Olive Kitteridge by Elizabeth Strout, An empathetic story about an "unlikeable" older woman..
Olive Kitteridge, Strout's Puliter Prize-winning novel, tells a series of interrelated narratives that involve, sometimes more directly and other times only peripherally, Olive Kitteridge, a woman living in the fictional coastal town of Crosby, Maine. Olive is an "unlikeable" woman. She's prickly, judgmental and unaccommodating. Olive teaches 7th-grade mathematics and Olive's husband, Henry, is a pharmacist. They have a son, Christopher, who grows up to be a podiatrist.
(This is a bit of an aside, but Olive is perfectly cast as Frances McDormand in the HBO series. One of my favorite ever award show jokes is from the 2018 Film Independent Spirit Awards when John Mulaney describes Frances McDormand thusly: "Frances McDormand, you are no bullshit. You are great. I bet a fun way to commit suicide would be to cut in front of her in line, and then go, 'Hey, lady: Relax.'")
The book follows the Kitteridges over a course of decades, and in doing so presents a series of empathetic and honest stories about the people of Crosby and the large and small dramas, heartbreaks and joys in their lives.
Olive Kitteridge is told as a series of short stories involving (sometimes front-and-center, other times only in the periphery) Olive Kitteridge, a math teacher living in the fictional coastal town of Crosby, Maine. Her husband Henry is a pharmacist, and her son Christopher begins the book as a teenager in high school.
Olive is a difficult and temperamental woman whose father died by suicide. Henry, meanwhile, is a kind and affable man. Through the course of the book, Olive Kitteridge retires and Henry has a stroke and later passes away. Christopher, meanwhile, grows up to be a podiatrist and gets married twice (once to Suzanne, who leaves him, and another time to Ann, who has two children and later a third). The stories also include some about various members of the town such as the local piano player or a young woman whose fiancee gets cold feet on their wedding day).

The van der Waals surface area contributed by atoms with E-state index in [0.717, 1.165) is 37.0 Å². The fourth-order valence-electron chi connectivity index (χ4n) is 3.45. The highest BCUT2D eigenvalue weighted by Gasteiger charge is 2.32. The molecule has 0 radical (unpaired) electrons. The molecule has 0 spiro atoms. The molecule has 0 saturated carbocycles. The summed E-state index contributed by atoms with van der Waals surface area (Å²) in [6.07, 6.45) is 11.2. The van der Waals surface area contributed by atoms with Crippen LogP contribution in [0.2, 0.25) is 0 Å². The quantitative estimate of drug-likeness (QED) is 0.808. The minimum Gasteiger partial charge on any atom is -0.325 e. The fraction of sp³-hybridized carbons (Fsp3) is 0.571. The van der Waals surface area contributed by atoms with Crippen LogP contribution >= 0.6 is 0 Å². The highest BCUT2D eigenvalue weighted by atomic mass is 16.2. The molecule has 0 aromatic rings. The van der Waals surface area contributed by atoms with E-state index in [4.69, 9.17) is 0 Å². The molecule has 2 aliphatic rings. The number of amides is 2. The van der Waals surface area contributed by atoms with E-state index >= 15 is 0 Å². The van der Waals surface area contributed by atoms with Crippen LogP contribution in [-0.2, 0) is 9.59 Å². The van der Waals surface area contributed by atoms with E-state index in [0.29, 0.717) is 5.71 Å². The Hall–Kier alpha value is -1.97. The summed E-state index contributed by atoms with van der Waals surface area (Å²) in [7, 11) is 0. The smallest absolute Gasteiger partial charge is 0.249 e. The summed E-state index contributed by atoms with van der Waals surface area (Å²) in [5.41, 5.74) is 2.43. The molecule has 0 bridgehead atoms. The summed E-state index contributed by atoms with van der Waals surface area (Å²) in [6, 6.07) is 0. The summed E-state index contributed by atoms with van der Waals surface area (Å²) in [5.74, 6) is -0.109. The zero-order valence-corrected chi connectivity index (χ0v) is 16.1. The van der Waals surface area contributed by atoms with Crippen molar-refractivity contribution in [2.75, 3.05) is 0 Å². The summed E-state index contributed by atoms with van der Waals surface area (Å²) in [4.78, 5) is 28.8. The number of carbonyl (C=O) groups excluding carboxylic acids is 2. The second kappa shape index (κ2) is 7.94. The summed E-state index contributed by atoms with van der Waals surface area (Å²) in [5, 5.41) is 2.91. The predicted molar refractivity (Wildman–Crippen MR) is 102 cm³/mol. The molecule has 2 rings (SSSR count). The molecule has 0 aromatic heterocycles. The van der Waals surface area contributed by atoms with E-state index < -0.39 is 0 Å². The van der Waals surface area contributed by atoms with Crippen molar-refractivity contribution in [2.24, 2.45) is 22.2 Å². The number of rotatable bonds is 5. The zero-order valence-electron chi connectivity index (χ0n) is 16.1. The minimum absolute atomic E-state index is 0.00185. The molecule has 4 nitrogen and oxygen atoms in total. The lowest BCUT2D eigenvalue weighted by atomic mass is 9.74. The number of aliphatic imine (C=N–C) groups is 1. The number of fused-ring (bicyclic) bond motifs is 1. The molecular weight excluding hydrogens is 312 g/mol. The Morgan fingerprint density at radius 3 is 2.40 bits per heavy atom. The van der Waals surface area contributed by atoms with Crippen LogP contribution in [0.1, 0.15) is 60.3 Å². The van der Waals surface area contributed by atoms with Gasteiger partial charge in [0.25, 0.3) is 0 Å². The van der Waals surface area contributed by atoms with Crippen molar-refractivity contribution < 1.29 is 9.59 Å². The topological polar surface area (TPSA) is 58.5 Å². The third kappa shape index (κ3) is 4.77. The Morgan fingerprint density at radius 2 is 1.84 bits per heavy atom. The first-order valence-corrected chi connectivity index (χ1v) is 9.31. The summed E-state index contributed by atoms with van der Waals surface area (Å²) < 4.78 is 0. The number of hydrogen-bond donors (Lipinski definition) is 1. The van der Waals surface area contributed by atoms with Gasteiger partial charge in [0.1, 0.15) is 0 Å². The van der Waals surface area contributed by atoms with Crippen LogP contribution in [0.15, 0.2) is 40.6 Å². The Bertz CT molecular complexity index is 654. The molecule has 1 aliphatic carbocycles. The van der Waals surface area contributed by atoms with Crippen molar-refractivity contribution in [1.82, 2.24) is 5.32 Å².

The book explores a lot of junctures in the course of an everyday life, and thematically it focuses on the nuances of what gives people happiness or causes someone to be kind or unkind.
So, my review of Olive, Again will be coming up next week-ish, but I first wanted to do a re-read of the first book, Oliver Kitteridge by Elizabeth Strout.
If you’re just trying to get caught up for the sequel, note that you don’t actually need to have read this first book (Olive Kitteridge) to enjoy the second one (Olive, Again). You can also check out my summary of Olive Kitteridge or watch the fantastic HBO mini-series adaptation of this book if you want to get caught up that way as well. However, I’d recommend just reading the book in this instance, even though it’s not strictly necessary. It’s only 230 pages, it’s not a difficult read and it won a Pulitzer, come on.
Olive Kitteridge is a book about unassuming people in an unassuming town. It consists of a series of stories told with a restrained, simple elegance, great empathy but also an unflinching honesty.
The first time I read this book was a long time ago, and to be frank, it didn’t leave a huge impression on me. But I was also fairly young then, with pretty limited life experience, and I don’t think I approached it with sufficient thoughtfulness. I wanted to re-read it partially to get caught up for the follow-up, but also because I was left wondering if I’d get more out of it with some age, maturity and a slightly different mindset.